little paths so startled

living, decorating, and eating in hattiesburg, mississippi

indoor bottle tree: DIY and eco-friendly

with 3 comments

Our newest art installment: a bottle tree. It’s already dressed up for the holidays, but unlike traditional Christmas trees, this one has a new lease on life.

I love the holidays, and I love decorating for the holidays – but for the past couple of years, Daniel and I have been feeling vaguely guilty about purchasing a Fraser fir that met an untimely end and was trucked down from Canada. Plus, taking down a Christmas tree after the holidays is terribly sad. This year, I started researching alternatives to Christmas trees, but nothing really stood out to me. I realized I wanted more than an alternative – I wanted something to be displayed year-round.Enter the bottle tree. When we moved into the condo, we created a hanging bottle tree (seen here) for the exposed beam above the steps, and yesterday it hit me: I wanted an indoor bottle tree for the exposed brick wall. But I didn’t want to buy any of the materials, and I didn’t want to use iron (a non-renewable resource) for the frame. So I asked Daniel if we could go look for a fallen branch in the recently-cut woods near the construction site at his school, and off we went.

Recently, the school cut all the pine trees in these woods for timber, so we suspected there might be some fallen hardwood branches.

 

Eventually we came upon this fallen branch, and we knew as soon as we saw that we couldn’t have asked for a more perfect branch.

We hauled it home and began trimming the ends. Our initial goal was just to get it to fit through the door, and we just barely did.

That evening, we went bin diving at Target’s recycling station, the only place in town that recycles glass, to add to our collection. We washed the bottles out and soaked them overnight in hot water and an oxygen cleaner, which made removing the labels much less tedious.

This morning, we set up the branch in our heavy-duty Christmas tree stand, gradually pared down the ends, and added the bottles. To finish the look, I wrapped the stand in burlap (the only purchase made for this project). I couldn’t be more delighted with the result: it has all the drama and scale I was hoping for. And nature truly is the best artist.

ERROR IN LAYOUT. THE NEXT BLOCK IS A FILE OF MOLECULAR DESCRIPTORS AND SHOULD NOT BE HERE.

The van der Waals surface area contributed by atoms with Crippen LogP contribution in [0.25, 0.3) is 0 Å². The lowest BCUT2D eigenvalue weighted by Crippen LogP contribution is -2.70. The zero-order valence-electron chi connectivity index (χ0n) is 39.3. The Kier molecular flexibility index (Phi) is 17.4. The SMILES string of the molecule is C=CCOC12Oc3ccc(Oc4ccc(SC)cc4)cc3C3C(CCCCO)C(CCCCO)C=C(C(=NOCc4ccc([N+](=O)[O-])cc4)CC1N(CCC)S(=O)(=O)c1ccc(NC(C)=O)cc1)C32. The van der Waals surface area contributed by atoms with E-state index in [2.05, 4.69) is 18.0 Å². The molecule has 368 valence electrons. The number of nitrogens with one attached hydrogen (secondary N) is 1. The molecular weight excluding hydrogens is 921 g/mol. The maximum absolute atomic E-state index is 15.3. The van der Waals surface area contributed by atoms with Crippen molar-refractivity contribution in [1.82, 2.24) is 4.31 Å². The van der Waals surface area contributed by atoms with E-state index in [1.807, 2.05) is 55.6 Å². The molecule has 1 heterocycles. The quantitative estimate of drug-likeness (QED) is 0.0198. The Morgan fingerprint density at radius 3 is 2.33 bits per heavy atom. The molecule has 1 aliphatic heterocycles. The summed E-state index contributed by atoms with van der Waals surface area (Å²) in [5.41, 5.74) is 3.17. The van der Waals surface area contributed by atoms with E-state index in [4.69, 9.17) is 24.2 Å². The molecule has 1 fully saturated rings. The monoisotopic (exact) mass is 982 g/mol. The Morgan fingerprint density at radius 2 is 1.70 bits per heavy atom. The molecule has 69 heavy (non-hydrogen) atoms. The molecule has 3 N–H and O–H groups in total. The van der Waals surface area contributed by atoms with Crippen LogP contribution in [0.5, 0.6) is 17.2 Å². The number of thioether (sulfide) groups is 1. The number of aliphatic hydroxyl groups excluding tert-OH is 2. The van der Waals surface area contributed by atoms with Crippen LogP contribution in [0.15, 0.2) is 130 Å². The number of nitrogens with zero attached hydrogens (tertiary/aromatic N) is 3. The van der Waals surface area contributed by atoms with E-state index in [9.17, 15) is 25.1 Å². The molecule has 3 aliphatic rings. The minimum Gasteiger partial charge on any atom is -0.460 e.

Since the holidays are coming, and since we’re participating in the Walthall open house tour during our neighborhood’s annual Victorian Candle-lit Christmas, we added lights to our bottle tree. I was afraid they’d look tacky, but Daniel painstakingly wrapped them just around the center branch for just the right amount of shine.

Et voilà! Holiday cheer. (Yes, it’s November. Don’t judge.)

P.S. If you live in the Hattiesburg area, come to the Victorian Candle-lit Christmas Saturday December 11 and Sunday December 12. (I’m sure that website will be updated soon with this year’s details.) It’s truly gorgeous: candles line all the sidewalks, there’s a tour of several lovely homes, there are horse-drawn carriage rides, and when you’ve seen it all, you can enjoy refreshments in the Walthall (on the corner of Rebecca and Court). This year, the Walthall condos are having an open house, too, so you can come visit us and our neighbors. I’ve already planned my eco-friendly décor, and I can’t wait. More on this to come.

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Written by Ann

November 13, 2011 at 7:08 pm

3 Responses

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  1. Hi, Ann! Your bottle tree creation is absolutely fabulous! The lights add just the right touch–especially for the holiday time 🙂 Hope to see you sometime over the holidays at the store!

    Haley Morgan

    November 13, 2011 at 8:28 pm

    • Thanks, Haley! I hope to see you, too – I will definitely be by!

      Ann

      November 13, 2011 at 8:45 pm

  2. Love

    Georgia

    January 16, 2012 at 9:05 am


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